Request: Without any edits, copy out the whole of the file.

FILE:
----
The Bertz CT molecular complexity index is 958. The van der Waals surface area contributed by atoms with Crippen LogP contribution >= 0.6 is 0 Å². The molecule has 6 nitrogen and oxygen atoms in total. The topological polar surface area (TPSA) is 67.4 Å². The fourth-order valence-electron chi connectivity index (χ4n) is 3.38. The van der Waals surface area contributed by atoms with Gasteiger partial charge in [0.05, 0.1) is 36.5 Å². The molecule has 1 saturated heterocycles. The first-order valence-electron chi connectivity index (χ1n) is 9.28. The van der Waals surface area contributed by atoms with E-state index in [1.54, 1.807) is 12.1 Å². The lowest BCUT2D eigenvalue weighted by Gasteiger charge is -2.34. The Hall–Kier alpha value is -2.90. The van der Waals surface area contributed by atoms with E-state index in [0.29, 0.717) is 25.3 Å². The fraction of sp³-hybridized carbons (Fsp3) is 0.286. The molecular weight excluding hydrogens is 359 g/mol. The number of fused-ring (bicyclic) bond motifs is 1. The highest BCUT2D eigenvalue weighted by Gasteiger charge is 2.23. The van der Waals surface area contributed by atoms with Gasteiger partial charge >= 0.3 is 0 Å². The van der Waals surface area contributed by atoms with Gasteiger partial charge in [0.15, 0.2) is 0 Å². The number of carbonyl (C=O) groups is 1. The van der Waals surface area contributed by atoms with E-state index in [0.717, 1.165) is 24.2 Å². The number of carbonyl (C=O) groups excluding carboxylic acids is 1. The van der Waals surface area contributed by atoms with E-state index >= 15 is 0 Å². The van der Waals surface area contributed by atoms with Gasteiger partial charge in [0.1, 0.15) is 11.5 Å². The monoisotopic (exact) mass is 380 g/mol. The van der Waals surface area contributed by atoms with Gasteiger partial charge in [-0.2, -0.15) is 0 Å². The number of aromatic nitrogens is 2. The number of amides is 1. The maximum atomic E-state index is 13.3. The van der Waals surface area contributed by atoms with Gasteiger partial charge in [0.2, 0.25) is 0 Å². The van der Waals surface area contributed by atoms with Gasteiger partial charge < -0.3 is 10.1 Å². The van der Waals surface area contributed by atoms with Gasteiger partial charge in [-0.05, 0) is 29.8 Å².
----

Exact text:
The Bertz CT molecular complexity index is 958. The van der Waals surface area contributed by atoms with Crippen LogP contribution >= 0.6 is 0 Å². The molecule has 6 nitrogen and oxygen atoms in total. The topological polar surface area (TPSA) is 67.4 Å². The fourth-order valence-electron chi connectivity index (χ4n) is 3.38. The van der Waals surface area contributed by atoms with Gasteiger partial charge in [0.05, 0.1) is 36.5 Å². The molecule has 1 saturated heterocycles. The first-order valence-electron chi connectivity index (χ1n) is 9.28. The van der Waals surface area contributed by atoms with E-state index in [1.54, 1.807) is 12.1 Å². The lowest BCUT2D eigenvalue weighted by Gasteiger charge is -2.34. The Hall–Kier alpha value is -2.90. The van der Waals surface area contributed by atoms with E-state index in [0.29, 0.717) is 25.3 Å². The fraction of sp³-hybridized carbons (Fsp3) is 0.286. The molecular weight excluding hydrogens is 359 g/mol. The number of fused-ring (bicyclic) bond motifs is 1. The highest BCUT2D eigenvalue weighted by Gasteiger charge is 2.23. The van der Waals surface area contributed by atoms with Gasteiger partial charge >= 0.3 is 0 Å². The van der Waals surface area contributed by atoms with Gasteiger partial charge in [0.15, 0.2) is 0 Å². The number of carbonyl (C=O) groups is 1. The van der Waals surface area contributed by atoms with E-state index in [0.717, 1.165) is 24.2 Å². The number of carbonyl (C=O) groups excluding carboxylic acids is 1. The van der Waals surface area contributed by atoms with E-state index >= 15 is 0 Å². The van der Waals surface area contributed by atoms with Gasteiger partial charge in [0.1, 0.15) is 11.5 Å². The monoisotopic (exact) mass is 380 g/mol. The van der Waals surface area contributed by atoms with Gasteiger partial charge in [-0.2, -0.15) is 0 Å². The number of aromatic nitrogens is 2. The number of amides is 1. The maximum atomic E-state index is 13.3. The van der Waals surface area contributed by atoms with Gasteiger partial charge in [0.2, 0.25) is 0 Å². The van der Waals surface area contributed by atoms with Gasteiger partial charge < -0.3 is 10.1 Å². The van der Waals surface area contributed by atoms with Gasteiger partial charge in [-0.05, 0) is 29.8 Å².